Smart bins are a rubbish idea. Public consultation a good idea #askmcr

One of the ideas put forward for Manchester’s “Clean and ‘Green’Spaces Initiative is for “Smart Bins” (see Pat Karney’s comments in last Tuesday’s Manchester Evening News.) Well, these words of warning come from someone who has seen them inaction in Philadelphia…Sign the petition!

The installation of ‘Smart Bin’ Big Belly trash compactors in central Philadelphia was celebrated as a means of keeping what is a fairly dirty city cleaner. As a resident of Philadelphia from 2009 to 2013, I can attest to their presence throughout the central business district and extending here and there into the outlying commercial districts. While I was happy to use these oversized trash cans when I could, I found that they didn’t live up to their promise. Oftentimes they were full to overflowing, leading people to litter the ground surrounding the bin. Changing residents’ willingness to litter is not done by installing more, bigger, smarter trash bins. The central business district of Philadelphia is already, by far, the cleanest in the city, due to public and public-private partnership, business-improvement district employees keeping the area constantly clean for workers and tourists.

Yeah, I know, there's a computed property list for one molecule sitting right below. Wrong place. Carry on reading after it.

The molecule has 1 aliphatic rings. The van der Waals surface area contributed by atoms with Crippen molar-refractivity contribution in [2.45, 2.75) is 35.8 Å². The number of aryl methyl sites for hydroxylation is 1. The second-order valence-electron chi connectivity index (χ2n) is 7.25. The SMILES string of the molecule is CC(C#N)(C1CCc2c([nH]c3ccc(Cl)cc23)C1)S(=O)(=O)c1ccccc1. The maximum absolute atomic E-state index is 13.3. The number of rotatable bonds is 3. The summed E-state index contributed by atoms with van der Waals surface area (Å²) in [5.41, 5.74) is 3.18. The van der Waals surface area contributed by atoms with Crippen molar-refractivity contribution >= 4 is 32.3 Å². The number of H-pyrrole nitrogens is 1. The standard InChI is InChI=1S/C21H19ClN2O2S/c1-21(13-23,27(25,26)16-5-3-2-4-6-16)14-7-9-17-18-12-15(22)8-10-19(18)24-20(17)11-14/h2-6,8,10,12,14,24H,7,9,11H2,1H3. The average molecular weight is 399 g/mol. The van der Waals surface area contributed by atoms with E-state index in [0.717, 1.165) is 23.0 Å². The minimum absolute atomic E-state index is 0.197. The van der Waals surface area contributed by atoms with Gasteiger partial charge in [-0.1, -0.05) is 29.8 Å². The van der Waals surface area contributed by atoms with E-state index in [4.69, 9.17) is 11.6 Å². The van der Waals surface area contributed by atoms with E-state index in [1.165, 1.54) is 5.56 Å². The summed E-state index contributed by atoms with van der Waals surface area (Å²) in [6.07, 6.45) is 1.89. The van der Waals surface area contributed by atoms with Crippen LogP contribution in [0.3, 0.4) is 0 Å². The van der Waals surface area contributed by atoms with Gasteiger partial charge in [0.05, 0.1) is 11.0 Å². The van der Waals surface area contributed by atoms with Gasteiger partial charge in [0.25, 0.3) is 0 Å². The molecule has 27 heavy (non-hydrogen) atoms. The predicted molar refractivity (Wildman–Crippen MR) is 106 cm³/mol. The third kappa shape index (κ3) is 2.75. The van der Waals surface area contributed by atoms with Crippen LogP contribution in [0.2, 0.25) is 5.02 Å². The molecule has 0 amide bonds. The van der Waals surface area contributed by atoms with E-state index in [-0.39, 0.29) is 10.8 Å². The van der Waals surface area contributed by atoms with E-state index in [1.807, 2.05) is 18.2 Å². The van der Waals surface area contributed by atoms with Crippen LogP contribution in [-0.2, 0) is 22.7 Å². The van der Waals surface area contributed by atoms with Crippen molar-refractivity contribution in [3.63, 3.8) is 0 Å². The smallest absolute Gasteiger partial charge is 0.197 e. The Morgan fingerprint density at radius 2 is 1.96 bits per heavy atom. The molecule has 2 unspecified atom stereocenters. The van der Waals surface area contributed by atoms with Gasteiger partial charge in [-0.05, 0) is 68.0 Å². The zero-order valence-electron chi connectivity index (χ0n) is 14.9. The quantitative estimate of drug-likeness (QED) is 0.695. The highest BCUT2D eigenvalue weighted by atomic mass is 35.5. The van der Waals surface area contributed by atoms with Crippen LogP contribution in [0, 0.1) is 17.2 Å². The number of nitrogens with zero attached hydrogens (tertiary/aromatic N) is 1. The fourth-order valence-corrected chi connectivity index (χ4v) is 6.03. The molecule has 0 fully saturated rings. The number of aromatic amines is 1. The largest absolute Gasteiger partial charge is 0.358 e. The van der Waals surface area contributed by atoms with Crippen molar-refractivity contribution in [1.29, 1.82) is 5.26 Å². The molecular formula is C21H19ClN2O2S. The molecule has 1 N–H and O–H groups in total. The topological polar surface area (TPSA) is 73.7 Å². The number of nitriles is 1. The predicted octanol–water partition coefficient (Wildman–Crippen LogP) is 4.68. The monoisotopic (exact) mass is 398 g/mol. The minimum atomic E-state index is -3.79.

Outside the central, prosperous neighborhoods, Philadelphia has an unfortunate abundance of urban poverty, vacant lots, and abandoned buildings; the combination of all three has meant that there is a significant problem with litter and trash. These outlying, marginalized neighborhoods also play into the city’s overall image as ‘green’ and sustainable–issues the mayor considers of great importance–and the need to find creative, economical solutions to both litter and general quality of life in these communities still exists.

Perhaps the introduction of ‘Smart Bins’ to central Philadelphia was a worthwhile financial expenditure in the minds of the city’s leaders, it has not created a perfectly clean, green downtown, and at the same time that not-insignificant amount of money could have been put to use elsewhere, in areas of the city that also could use investment. Making Philadelphians proud to live in what is typically considered an ‘underdog’ city, overlooked in favor of New York City and Washington, DC, has not occurred because of these ‘Smart Bins’. Efforts to build urban gardens, investments in local urban entrepreneurship often into minority businesses, and work increasing alternative transportation options, especially cycling, are all contributing to improving Philadelphia’s livability and green image. These city-wide efforts are much more organic and engaging with a cross-section of the city’s residents; they are what has contributed to the recent–and significant!–improvement in Philadelphia as a whole. These efforts do much more than the ‘Smart Bins’, and cost less as well.

The smart bins are a rubbish idea…

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